Only glass ceramic restorations placed between 1987 and 2009 were evaluated in the study, which was conducted by members of the clinical department of restorative and prosthetic dentistry at Medical University Innsbruck.
Cases involving bruxism, nonvital teeth, and specific cementation agents created significantly increased rates of failure. Yet even when failures occurred, patients overwhelmingly reported "excellent" satisfaction.
"The purpose of this clinical retrospective study was to evaluate the clinical quality, success rate, and estimated survival rate of silicate glass-ceramic restorations in both dental arches over a 20-year period," the authors wrote. They also examined patient- and restoration-specific variables to see which could predict a ceramic restoration failure.
A total of 302 patients (120 men and 182 women) participated in the study. They were examined at the university during regularly scheduled visits for maintenance. Patient-specific data about sex, age, tooth sensitivity, smoking, and bruxism were noted, as well as self-reported data regarding their level of satisfaction with their restorations: excellent, good, medium, or none. The restorations were categorized by region as well, into anterior, premolar, and molar regions.
All 1,335 silicate ceramic restorations had been placed at the university between November 1987 and December 2009. Of these restorations, 451 were observed over a 10-year period, 84 for 15 years, and 24 over 20 years.
Clinical examinations were carried out by two dentists between March and July of 2010. One dentist had placed most of the restorations, whereas the other had placed none of them. California Dental Association/Ryge criteria were used to rate each ceramic restoration as a success if it received an alpha or bravo grade, or as a failure if it received a charlie or delta grade.
Any restorations that had severe enough issues to necessitate replacement were deemed an absolute failure. If a finishing procedure or polishing could correct the issue, the restoration was labeled a relative failure.
Only 95 restorations were rated as failures, 79% of which were absolute. Most failures occurred in the anterior region, with 65, while 19 occurred in premolars and 11 occurred in molars.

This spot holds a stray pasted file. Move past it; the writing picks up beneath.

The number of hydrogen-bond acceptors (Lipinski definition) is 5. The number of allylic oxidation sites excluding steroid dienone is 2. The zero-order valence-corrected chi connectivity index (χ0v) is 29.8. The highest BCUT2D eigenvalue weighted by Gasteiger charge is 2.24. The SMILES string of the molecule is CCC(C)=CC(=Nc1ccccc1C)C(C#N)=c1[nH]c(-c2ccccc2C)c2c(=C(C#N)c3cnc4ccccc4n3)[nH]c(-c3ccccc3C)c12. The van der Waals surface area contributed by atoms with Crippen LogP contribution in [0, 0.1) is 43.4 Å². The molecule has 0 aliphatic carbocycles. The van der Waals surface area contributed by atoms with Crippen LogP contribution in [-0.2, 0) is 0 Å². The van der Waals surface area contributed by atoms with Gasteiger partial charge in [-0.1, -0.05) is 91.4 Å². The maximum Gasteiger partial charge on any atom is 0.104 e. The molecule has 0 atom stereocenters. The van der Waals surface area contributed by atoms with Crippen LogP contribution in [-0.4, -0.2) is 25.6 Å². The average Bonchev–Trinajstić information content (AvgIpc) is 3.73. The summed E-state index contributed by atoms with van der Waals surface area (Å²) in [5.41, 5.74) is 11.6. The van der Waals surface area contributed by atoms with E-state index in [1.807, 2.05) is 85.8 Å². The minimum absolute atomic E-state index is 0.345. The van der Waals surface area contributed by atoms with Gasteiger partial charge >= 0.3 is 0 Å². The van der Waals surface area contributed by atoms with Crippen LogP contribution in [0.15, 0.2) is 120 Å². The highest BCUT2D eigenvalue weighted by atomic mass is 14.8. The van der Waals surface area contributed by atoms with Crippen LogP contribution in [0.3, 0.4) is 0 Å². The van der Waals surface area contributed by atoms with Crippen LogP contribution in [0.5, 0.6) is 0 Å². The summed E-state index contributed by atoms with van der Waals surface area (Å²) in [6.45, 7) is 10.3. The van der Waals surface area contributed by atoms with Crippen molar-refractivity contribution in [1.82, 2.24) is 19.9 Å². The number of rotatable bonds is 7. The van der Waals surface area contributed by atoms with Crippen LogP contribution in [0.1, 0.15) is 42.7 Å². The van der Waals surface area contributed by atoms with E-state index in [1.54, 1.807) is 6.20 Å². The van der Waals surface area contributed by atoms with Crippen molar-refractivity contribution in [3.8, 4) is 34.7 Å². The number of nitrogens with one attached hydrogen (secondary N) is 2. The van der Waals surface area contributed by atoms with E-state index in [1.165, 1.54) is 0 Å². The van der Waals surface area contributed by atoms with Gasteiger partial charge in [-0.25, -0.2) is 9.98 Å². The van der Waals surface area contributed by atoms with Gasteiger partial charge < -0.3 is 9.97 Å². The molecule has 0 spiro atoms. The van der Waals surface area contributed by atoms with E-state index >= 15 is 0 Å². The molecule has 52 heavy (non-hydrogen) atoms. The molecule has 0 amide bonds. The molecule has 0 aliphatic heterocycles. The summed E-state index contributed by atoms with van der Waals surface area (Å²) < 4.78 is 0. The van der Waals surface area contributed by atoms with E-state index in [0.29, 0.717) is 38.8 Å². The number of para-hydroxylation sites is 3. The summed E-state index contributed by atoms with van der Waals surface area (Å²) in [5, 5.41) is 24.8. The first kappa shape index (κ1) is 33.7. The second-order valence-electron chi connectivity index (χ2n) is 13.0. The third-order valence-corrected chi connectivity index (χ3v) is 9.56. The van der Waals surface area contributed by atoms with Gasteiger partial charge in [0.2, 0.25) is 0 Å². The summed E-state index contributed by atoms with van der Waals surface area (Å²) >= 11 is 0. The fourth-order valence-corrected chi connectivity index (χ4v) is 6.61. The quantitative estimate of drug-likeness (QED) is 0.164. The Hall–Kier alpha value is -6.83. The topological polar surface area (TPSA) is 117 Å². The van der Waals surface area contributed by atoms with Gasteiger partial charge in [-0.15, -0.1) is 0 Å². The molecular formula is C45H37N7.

Success rates remained strong over time. The estimated survival rate was 97.3% at five years, 96% at eight years, 94% at 10 years, 85.8% at 15 years, and 78.5% after 20 years. Nearly half of the failures occurred in the first eight years, the researchers noted.
While the entire study included 1,335 all-ceramic restorations, 69 failures took place prior to the 2010 examination, so 1,266 were considered. Of these, 26 were rated not acceptable and unsatisfactory when evaluated.
The most frequent reason for failure was fracture of the ceramic, according to the researchers, followed in order by cracks in the ceramic and secondary caries.
Interestingly, "comparing the type of restoration and all-ceramic material as a predictor for failure, no significant differences were found," they added.
Nonvital teeth and patients with bruxism displayed significantly higher failure rates (p < 0.0001 and p = 0.0045, respectively). The choice of luting agent also was relevant. Cementation using Variolink (Ivoclar Vivadent) showed significantly fewer failures than Optec cement (Pentron, p = 0.0217) and Dual cement (Ivoclar Vivadent, p = 0.0099), the researchers noted.
Patient responses to questions about satisfaction were quite positive, with 96% rating it as "excellent" and 4% rating it as "good." Not a single respondent rated his or her satisfaction as "medium" or "none."
"All of the patients, even those who had ceramic failures, regarded the all-ceramic restorations as an ideal type of dental restoration and would bear the time and costs of the all-ceramic procedure again," the researchers wrote.
However, because of the higher occlusal forces present in molar teeth, "the dentist has to be especially careful of ceramic material selection depending on indication, the extent of the defect, and the patient," they added.
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